My research experience began my sophomore year as a DIS student studying a parasite called Campula. This parasite invades the biliary tract of odontocetes and very little is known about its life cycle. My DIS work analyzed the prevalence and gross effect of Campula on tissues such as the pancreas, liver, and bile ducts of bottlenose dolphins. The project developed into my Honors thesis research and I have presented preliminary results at UNCW’s Spring Research Showcase and 2017 SEMAMMS (Southeast and Mid-Atlantic Marine Mammal Symposium) and I will be defending this December.
I also received the 2016 NOAA Hollings Scholarship my sophomore year and completed my summer internship in 2017. I spent 3 months in Alaska investigating environmental drivers (such as oceanographic conditions, food resources, and energetics) that influence humpback whale movement in the Gulf of Alaska.
I became involved in my Honors project through my DIS with Dr. Pabst. My interest in cetacean anatomy in physiology inspired me to develop my project further into a senior thesis. I hoped to learn valuable skills that would be applicable to furthering my research at the graduate level. I also wanted to make connections and meet other cetacean researchers in hopes of creating a vast network to interact with.
My advisor, Dr. Condon, suggested that I apply for the Hollings Scholarship and I was selected the spring of my sophomore year. I hoped to network with NOAA researchers and learn to use new scientific equipment for my Hollings Project.
I have been able to present preliminary findings at two events, both of which I was able to teach others about my research and answer questions from other scientists in my field. I was able to network with many professional researchers and student scientists at these events. I also learned about data analysis and biological statistics to use in my line of work. It was challenging to restrict what questions to try to answer because I only have a limited amount of time to complete my thesis. There are so many questions I have that are still unanswered regarding my research. I learned countless skills through my research experience. Utilizing a large dataset, data analyses, biological statistics, cetacean anatomy, scientific writing, and parasite biology to name a few.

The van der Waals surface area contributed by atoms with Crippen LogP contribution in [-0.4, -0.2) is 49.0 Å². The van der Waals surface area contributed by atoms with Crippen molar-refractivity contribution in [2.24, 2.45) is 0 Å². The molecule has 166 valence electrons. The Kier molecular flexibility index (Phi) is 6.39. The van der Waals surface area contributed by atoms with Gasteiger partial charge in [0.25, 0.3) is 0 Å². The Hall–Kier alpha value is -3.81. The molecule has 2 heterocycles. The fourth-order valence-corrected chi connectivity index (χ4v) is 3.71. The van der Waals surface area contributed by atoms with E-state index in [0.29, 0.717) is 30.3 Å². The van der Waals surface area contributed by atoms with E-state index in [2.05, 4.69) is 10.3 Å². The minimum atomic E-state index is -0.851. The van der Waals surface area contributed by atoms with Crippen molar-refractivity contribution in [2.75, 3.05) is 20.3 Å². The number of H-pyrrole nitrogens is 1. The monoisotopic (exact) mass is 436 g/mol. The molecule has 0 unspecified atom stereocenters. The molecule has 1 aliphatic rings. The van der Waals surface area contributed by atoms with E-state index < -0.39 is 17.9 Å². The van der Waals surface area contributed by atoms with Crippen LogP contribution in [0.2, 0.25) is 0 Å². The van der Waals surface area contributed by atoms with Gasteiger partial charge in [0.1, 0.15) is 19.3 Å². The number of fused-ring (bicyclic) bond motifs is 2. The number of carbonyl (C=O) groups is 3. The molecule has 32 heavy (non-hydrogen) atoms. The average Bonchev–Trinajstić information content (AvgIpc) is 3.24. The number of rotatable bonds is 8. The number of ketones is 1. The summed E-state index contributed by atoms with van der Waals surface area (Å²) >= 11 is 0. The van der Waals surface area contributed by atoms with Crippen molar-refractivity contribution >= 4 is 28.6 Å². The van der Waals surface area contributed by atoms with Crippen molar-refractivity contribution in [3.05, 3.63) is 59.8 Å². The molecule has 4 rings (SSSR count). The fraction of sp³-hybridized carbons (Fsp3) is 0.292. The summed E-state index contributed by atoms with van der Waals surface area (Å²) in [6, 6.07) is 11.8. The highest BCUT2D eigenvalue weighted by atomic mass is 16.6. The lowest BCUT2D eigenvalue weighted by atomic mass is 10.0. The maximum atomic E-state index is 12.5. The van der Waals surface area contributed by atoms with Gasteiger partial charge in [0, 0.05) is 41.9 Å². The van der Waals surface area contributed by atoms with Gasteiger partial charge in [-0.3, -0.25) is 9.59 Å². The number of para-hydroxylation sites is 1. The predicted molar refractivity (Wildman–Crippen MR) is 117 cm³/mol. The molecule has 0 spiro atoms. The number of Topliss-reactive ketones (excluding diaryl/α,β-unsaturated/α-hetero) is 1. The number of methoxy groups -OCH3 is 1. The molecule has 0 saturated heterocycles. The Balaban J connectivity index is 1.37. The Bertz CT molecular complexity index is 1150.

My Hollings Internship was a fantastic experience to conduct research outside of a university setting. I was able to connect with NOAA researchers, administrators, and lab members to perform my research. The most challenging aspect was the time frame. My project was intriguing but the internship is only 9 weeks long so time management is key. As a biologist, it was interesting that my mentor was an oceanographer and she helped my take a whole new perspective on my project. Learning about the physical world and the interplay with the biological world has made me a better scientists overall. I also was fortunate enough to learn how to use some very cool (and expensive!) oceanography equipment.
Conducting undergraduate research is a great way to gain experience for a future as a scientist, especially in the STEM field. After completing my thesis, I have the tools and skills to take on a Master's thesis with ease. My experiences with my senior thesis will make me more competitive for graduate school and other jobs or internships that require skills one would acquire in a research setting. Also, I now have experience conducting, writing, defending, and presenting my own research. I hope to take these skills with me and continue to develop them at the graduate level.
After completing my Hollings Scholarship, I have established a network with NOAA researchers and I am more likely to be considered for a job or internship associated with NOAA in the future.